Lithium battery is key to comet landing attempt

Lithium battery is key to comet landing attempt

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By eeNews Europe

The Philae Lander, carried onboard the spacecraft, has woken successfully from its deep space hibernation and is now preparing to be the first ever craft to make a controlled touchdown on a comet nucleus later today.

The Rosetta spacecraft was launched in March 2004 and has now travelled more than forty times Earth’s distance from the Sun, including 31 months in deep space hibernation when most of its systems were powered down. Rosetta was woken up in early 2014 and is now in orbit around the comet 67P/Churyumov-Gerasimenko.

Saft’s LSH20 primary lithium battery is part of the 100 kg Philae Lander craft, which is a key part of the Rosetta mission. The lander is planned to touchdown onto the surface of the comet today.  The goal is to study the composition of the comet dust and ice structure for around  four months as it travels towards the warmer inner reaches of the solar system. Ten instruments on board Philae will obtain the first images from a comet’s surface and make the first in-situ analysis of a comet’s composition. As the comet is believed to contain the basic ingredients for life, it may shed light on how life started on Earth.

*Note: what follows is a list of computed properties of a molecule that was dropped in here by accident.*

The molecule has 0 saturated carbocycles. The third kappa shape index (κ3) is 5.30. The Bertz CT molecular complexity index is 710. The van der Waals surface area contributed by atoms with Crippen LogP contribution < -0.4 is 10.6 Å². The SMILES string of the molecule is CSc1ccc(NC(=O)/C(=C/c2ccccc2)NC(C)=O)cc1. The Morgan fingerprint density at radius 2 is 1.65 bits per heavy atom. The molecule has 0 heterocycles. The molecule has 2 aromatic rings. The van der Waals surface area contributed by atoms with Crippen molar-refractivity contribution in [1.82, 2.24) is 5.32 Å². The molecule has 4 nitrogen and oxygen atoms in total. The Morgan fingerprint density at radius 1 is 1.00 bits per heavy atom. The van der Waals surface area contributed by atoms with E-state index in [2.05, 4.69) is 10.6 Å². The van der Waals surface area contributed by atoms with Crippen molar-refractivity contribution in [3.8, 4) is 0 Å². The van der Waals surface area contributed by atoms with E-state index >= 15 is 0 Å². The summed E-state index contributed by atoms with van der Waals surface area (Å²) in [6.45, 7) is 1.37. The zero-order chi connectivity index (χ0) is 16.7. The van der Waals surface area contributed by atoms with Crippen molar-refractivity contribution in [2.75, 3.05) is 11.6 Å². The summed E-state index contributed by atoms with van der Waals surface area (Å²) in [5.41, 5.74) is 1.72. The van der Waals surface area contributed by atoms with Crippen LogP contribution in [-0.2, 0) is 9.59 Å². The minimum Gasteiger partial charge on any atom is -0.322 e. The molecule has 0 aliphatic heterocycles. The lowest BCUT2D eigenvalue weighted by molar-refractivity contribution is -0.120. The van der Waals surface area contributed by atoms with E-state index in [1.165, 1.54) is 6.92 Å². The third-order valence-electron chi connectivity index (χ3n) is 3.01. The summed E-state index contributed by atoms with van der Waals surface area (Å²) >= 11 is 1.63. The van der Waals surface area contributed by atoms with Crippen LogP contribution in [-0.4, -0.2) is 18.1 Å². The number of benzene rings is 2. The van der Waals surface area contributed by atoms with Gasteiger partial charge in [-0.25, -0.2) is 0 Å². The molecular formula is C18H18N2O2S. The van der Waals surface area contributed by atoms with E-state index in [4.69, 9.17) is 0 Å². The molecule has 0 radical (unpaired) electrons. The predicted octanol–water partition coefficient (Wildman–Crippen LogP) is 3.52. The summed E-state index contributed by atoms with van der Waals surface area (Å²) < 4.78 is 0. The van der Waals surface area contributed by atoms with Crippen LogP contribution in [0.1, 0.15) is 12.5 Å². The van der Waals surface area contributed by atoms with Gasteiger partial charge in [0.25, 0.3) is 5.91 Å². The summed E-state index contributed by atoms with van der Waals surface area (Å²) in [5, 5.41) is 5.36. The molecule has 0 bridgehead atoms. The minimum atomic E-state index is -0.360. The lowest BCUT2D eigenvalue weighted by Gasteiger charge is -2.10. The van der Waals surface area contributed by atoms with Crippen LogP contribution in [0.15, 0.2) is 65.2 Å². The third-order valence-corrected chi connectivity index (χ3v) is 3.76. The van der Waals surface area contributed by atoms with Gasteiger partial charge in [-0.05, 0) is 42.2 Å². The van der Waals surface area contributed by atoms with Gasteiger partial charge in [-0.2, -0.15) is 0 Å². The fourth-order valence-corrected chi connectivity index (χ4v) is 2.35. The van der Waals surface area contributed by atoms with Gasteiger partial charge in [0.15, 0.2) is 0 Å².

The batteries on board the Philae Lander are central to the entire mission’s success and power the lander’s on-board systems including scientific equipment as well as supporting the transmission of experimental results to Earth.

Saft’s primary lithium technology has a low rate of self-discharge, which is invaluable to the mission as it ensured that maximum power is available for the mission-critical operations even after the 10-year voyage from Earth. The cells have a robust design that ensures reliable operation even when subjected the extreme shocks, accelerations and temperatures experienced in spaceflight.

"Saft is delighted with the performance of our lithium battery on the Rosetta mission," said Yannick Borthomieu, Satellite and Lander Battery Product Manager for Saft’s Specialty Battery Group. "As the first craft to make a controlled touchdown on a comet, Philae is the latest in a long list of Saft’s space firsts."

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